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Political Squabble Interrupts Hearing on SAFE Data Act

Dems angry about GOP-run committee process
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WASHINGTON—A House subcommittee's markup of a bill called the SAFE Data Act is usually the kind of thing that would put most observers to sleep. It's certainly not likely to lead to much excitement. A hearing on Wednesday, though, proved to be the exception to that rule.

"We don't get called up. We don't get consulted. This is not the way for Congress to enact legislation," a very peeved Rep. Henry Waxman, D-Calif., said during the hearing. 

The dustup was over a bill, introduced by Rep. Mary Bono Mack, R-Calif., that would tighten data security standards and compel companies to notify consumers more quickly in the event of a data breach.  

Despite changes made to the bill to appease the Democrats, the minority would have none of it, complaining that the legislation had too many loopholes and lacked some consumer privacy protections. They also seemed insulted that the bill in markup wasn't a bipartisan bill that had cleared the committee last year and was passed last December by the House but died in the Senate.

And, to top it off, the subcommittee's Democrats were angry that the markup was taking place at the same time that the Subcommittee on Energy and Power was holding an oversight hearing. To send a message to the majority, Waxman called for a full reading of the bill—all 32 pages. That was finally interrupted by Rep. Fred Upton, R-Mich., chairman of the full committee, who asked the Energy and Power Subcommittee to halt its hearing.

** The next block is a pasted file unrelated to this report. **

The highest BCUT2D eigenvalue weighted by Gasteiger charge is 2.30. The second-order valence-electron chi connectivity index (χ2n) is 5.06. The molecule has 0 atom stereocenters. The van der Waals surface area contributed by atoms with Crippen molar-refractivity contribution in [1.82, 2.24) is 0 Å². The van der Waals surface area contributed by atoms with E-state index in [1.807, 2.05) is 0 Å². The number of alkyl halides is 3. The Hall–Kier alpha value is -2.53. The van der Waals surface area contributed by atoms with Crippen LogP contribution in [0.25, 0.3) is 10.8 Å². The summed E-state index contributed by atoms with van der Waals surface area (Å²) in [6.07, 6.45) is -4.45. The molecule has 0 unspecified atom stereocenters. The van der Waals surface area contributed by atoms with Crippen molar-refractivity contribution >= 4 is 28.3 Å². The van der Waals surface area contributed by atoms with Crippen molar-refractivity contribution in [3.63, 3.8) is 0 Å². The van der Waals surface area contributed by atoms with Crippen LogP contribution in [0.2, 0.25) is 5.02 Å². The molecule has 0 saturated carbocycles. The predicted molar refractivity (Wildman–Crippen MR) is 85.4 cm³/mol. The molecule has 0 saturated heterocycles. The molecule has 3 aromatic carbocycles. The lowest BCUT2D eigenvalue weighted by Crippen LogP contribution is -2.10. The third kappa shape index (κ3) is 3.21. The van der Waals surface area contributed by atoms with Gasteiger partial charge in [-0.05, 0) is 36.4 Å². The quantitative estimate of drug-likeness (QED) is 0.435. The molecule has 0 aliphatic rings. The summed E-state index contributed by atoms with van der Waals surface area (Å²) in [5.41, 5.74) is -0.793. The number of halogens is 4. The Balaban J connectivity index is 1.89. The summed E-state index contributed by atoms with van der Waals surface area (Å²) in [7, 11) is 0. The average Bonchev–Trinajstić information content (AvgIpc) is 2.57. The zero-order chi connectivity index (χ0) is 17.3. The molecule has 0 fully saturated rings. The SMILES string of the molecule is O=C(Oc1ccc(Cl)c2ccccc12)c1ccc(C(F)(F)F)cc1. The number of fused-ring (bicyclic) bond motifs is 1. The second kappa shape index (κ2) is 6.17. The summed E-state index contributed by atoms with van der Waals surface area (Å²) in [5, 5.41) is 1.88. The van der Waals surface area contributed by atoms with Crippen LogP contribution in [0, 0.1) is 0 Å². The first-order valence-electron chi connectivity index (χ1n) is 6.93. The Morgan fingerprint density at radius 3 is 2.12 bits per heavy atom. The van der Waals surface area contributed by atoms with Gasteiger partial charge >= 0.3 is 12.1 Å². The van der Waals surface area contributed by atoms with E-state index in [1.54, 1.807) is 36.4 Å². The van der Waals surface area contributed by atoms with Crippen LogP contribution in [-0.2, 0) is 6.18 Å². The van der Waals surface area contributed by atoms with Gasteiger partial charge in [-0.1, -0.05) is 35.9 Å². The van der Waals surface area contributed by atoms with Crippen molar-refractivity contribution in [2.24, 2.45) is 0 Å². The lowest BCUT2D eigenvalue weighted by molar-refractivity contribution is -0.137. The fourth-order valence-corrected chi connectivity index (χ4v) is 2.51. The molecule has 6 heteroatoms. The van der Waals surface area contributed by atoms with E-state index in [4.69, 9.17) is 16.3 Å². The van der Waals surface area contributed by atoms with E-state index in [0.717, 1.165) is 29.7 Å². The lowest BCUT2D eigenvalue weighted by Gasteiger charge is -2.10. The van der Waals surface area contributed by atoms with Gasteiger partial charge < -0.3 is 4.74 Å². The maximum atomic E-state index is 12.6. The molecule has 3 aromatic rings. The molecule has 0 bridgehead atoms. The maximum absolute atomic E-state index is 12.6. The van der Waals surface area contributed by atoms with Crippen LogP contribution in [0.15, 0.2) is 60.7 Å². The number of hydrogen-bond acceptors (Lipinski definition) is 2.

Waxman relented, but not without taking another shot. "We are sending a signal to you," he said, refusing to yield to Upton. "I don't think members should be treated this way. This bill is not very satisfactory to us. I'm sorry we weren't brought into negotiations. We want to be paid attention to."

Once Waxman was sure that the other subcommittee had recessed, the reading of the bill was suspended and the markup process began. 

UPDATE: Nearly five hours later, after two recesses and more than a dozen amendments offered mostly by Dems and rejected by the majority, the Subcommittee passed the bill by a voice vote.